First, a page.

Mozambique Faces a Wait for Gas Royalties on Costs, Group Says

Mozambique, site of the world’s largest gas discoveries in the past decade, will receive most of its royalties after explorers recover their costs, according to the Center for Public Integrity.

“The government will receive its portion of the overall revenue far down the production timeline,” the Maputo-based organization said in a report, citing contracts it obtained. Eni SpA (ENI), Anadarko Petroleum Corp. (APC), Statoil ASA (STL) and Petroliam Nasional Bhd. are among the companies that got exploration and production contracts in the country’s offshore Rovuma Basin.

Eni has discovered 75 trillion cubic feet of gas in Area 4’s offshore fields, more than Norway’s current reserves.

“There is one crucial element yet to be negotiated: the price of gas,” Adriano Nuvunga, the editor of the report, said in an e-mailed response to questions. “The contracts may suggest a goal deal for Mozambique but the price of gas may put the entire Mozambique take into jeopardy if poorly negotiated.”

The southern African nation’s royalty rates depend on how deep the companies have to go to extract the gas. As all the gas finds are in waters deeper than 500 meters (1,640 feet), only the lowest of these potential rates is relevant, according to the organization. Anadarko, Eni and Statoil concession rates are 2 percent, while Petronas is paying 6 percent, it said.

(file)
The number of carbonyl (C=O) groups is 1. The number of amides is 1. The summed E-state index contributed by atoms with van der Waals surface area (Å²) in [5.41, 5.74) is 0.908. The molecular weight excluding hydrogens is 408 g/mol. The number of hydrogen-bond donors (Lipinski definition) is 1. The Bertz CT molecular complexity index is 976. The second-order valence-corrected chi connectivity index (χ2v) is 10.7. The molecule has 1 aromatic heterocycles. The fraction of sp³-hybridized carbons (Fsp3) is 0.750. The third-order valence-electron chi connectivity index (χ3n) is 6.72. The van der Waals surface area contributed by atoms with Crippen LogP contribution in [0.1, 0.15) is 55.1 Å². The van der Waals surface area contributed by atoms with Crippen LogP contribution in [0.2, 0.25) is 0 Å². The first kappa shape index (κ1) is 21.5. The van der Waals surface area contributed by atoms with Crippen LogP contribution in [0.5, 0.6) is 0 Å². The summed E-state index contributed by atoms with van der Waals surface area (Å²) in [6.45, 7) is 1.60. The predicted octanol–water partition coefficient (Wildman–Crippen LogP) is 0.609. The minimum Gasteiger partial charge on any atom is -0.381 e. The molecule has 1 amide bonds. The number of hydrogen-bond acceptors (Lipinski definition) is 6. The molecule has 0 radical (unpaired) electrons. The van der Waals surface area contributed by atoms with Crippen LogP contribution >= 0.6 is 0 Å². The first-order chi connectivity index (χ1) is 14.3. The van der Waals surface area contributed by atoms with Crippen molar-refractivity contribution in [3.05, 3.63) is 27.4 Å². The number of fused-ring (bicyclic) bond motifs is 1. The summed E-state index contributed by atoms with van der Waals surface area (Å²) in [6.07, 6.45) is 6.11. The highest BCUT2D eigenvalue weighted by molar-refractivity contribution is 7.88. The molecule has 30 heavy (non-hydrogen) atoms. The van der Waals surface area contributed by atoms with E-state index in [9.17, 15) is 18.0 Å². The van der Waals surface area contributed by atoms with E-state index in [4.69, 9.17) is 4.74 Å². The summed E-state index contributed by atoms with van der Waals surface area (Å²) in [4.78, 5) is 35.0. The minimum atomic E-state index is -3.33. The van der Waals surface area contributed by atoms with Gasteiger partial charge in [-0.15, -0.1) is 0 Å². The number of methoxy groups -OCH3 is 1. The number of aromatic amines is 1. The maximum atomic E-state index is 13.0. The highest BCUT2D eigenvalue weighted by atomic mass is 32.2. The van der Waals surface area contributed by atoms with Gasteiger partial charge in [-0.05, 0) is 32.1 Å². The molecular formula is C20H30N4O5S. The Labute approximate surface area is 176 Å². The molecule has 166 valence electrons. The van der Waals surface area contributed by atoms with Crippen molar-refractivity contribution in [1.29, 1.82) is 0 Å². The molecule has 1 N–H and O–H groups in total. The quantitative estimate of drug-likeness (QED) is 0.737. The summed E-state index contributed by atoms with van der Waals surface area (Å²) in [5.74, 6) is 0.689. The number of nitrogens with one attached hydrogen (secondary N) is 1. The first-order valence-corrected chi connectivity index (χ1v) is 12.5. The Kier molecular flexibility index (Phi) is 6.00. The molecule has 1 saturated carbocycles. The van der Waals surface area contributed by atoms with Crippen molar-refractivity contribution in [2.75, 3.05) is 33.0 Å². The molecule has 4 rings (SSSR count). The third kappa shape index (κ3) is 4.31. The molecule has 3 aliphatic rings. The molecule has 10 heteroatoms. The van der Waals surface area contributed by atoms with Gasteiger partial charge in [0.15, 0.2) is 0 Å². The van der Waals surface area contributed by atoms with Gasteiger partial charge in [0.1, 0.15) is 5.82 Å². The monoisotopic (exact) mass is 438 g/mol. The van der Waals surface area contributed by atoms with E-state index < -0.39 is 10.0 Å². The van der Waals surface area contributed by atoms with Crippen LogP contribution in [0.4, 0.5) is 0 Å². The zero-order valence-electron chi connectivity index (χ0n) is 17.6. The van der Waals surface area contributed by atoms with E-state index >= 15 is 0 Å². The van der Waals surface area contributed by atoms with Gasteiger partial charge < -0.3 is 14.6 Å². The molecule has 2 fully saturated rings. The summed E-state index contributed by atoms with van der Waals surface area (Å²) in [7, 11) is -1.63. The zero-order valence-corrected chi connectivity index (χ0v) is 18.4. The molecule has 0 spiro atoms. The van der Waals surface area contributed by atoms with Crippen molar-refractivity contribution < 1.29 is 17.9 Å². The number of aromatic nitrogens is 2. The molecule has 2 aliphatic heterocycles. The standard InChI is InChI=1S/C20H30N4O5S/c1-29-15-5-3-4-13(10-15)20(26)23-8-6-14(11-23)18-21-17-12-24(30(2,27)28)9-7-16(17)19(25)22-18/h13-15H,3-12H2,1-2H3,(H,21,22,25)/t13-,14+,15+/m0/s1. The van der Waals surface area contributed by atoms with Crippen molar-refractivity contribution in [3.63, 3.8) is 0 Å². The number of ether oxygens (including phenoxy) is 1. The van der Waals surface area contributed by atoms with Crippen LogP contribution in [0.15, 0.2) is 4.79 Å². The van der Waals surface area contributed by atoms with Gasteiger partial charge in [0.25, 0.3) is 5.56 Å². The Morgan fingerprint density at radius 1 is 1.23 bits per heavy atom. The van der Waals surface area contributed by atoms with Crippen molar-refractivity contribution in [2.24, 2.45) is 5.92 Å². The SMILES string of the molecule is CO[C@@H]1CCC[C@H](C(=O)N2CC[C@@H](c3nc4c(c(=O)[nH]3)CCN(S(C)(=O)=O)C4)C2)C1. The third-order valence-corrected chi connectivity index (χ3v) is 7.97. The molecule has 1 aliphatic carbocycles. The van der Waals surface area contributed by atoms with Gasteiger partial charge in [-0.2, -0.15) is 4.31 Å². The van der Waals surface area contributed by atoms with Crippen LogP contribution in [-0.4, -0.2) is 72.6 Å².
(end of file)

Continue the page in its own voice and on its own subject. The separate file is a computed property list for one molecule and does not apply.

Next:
The price of the fuel before entering a liquefied natural gas plant for export will probably be determined by taking the price in a long-term sales agreement and reducing by cost of production and transport, according to the report.

“The discovery of liquefied natural gas is a transformational opportunity for the future of Mozambique, where 52 percent of the population is under 18,” Lisa Kurbiel, as senior social policy specialist at the United Nations Children’s Fund, said by e-mail from Maputo.

To contact the reporter on this story: Paul Burkhardt in Johannesburg at pburkhardt@bloomberg.net

To contact the editor responsible for this story: John Viljoen at jviljoen@bloomberg.net

Bloomberg reserves the right to edit or remove comments but is under no obligation to do so, or to explain individual moderation decisions.

Please enable JavaScript to view the comments powered by Disqus.